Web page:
Medals


The Olympic medals awarded to winners are another symbol associated with the Olympic games. The medals are made of gold-plated silver (commonly described as gold medals), silver, or bronze, and awarded to the top 3 finishers in a particular event. Each medal for an Olympiad has a common design, decided upon by the organizers for the particular games. From 1928 until 2000, the obverse side of the medals contained an image of Nike, the traditional goddess of victory, holding a palm in her left hand and a winner's crown in her right. This design was created by Giuseppe Cassioli. For each Olympic games, the reverse side as well as the labels for each Olympiad changed, reflecting the host of the games. In 2004, the obverse side of the medals changed to make more explicit reference to the Greek character of the games. In this design, the goddess Nike flies into the Panathenic stadium, reflecting the renewal of the games. The design was by Greek jewelry designer Elena Votsi.[19] A gold medal is typically the medal awarded for highest achievement in a non-military field. Its name derives from the use of at least a fraction of gold in form of plating or alloying in its manufacture. The award concept arose in the military, initially by simple recognition of military rank, and later by decorations for admission to military orders dating back to medieval times.[citation needed] Since the eighteenth century, gold medals have been awarded in the arts, for example, by the Royal Danish Academy, usually as a symbol of an award to give an outstanding student some financial freedom. Others offer only the prestige of the award. Many organizations now award gold medals either annually or extr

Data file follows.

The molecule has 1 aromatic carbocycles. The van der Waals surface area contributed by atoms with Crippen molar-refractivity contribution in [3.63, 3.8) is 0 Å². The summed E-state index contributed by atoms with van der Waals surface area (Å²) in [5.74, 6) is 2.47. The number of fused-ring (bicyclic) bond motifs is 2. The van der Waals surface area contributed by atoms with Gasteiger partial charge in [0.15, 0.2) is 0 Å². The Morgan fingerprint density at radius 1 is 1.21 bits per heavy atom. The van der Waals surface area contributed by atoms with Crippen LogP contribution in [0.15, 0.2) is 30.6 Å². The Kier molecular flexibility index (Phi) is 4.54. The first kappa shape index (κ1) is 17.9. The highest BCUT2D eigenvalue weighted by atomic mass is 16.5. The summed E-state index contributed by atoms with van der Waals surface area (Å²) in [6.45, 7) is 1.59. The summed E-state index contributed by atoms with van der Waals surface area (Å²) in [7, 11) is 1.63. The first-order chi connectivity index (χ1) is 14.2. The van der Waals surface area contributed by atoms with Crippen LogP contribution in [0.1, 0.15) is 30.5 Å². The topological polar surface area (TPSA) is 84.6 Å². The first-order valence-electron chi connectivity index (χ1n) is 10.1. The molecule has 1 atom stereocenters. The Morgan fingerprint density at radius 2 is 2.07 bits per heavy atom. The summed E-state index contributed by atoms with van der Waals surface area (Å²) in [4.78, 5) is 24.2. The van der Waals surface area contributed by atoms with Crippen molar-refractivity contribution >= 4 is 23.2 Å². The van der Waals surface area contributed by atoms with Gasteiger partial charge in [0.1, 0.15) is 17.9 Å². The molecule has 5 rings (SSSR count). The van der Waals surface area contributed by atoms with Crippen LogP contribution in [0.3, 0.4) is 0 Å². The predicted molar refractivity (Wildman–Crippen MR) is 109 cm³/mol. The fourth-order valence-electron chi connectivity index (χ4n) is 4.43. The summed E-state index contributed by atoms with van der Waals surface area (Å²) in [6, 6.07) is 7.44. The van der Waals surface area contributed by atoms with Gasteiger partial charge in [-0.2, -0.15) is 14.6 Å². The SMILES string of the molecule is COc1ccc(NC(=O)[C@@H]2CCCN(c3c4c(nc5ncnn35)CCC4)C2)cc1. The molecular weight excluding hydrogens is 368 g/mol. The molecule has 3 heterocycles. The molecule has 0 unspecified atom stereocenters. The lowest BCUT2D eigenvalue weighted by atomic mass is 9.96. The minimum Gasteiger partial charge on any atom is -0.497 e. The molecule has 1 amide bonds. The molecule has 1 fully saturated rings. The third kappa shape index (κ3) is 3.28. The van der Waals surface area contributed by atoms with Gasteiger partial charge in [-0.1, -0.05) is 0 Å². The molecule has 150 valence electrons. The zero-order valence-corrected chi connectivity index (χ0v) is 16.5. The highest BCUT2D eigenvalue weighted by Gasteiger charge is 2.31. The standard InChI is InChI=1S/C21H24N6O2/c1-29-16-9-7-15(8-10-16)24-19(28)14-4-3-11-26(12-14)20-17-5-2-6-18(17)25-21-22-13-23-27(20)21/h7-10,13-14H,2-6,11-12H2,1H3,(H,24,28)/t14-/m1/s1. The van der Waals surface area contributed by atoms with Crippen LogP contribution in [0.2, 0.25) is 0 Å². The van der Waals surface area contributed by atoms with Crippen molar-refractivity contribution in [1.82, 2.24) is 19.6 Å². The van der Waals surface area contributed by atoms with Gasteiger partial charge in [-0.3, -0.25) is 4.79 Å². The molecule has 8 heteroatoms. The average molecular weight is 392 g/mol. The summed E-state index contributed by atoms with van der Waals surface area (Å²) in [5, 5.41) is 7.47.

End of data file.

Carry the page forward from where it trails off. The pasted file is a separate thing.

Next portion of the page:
ordinarily, including UNESCO and various academic societies. While most gold medals are solid gold, notable exceptions are gold-plated and often silver-gilt, like those of the Olympic Games, the Lorentz Medal, the United States Congressional Gold Medal (displayed to the right) and the Nobel Prize medal. Nobel Prize medals consist of 18 carat green gold plated with 24 carat gold. Before 1980 they were struck in 23 carat gold.The last series of Olympic medals to be made of solid gold were awarded at the 1912 Olympic games in Sweden. Olympic Gold medals are required to be made from at least 92.5% silver, and must contain a minimum of 6 grams of gold.[6] All Olympic medals must be at least 60mm in diameter and 3mm thick.[7] Minting the medals is the responsibility of the Olympic host. From 1928 through 1968 the design was always the same: the obverse showed a generic design by Florentine artist Giuseppe Cassioli with text naming the host city; the reverse showed another generic design of an Olympic champion. From the 1972 Summer Olympics through 2000, Cassioli's design (or a slight modification) remained on the obverse with a custom design by the host city on the reverse. Noting that Cassioli's design showed a Roman amphitheater for what originally were Greek games, a new obverse design was commissioned for the 2004 Summer Olympics in Athens. For the 2008 Beijing Olympics medals had a diameter of 70mm and were 6mm thick, with the front displaying a winged figure of victory and the back showed a Beijing Olympics symbol surrounded by an inset jade circle. Winter Olympics medals have been of more varied design. The silver and bronze medals have always borne the same designs.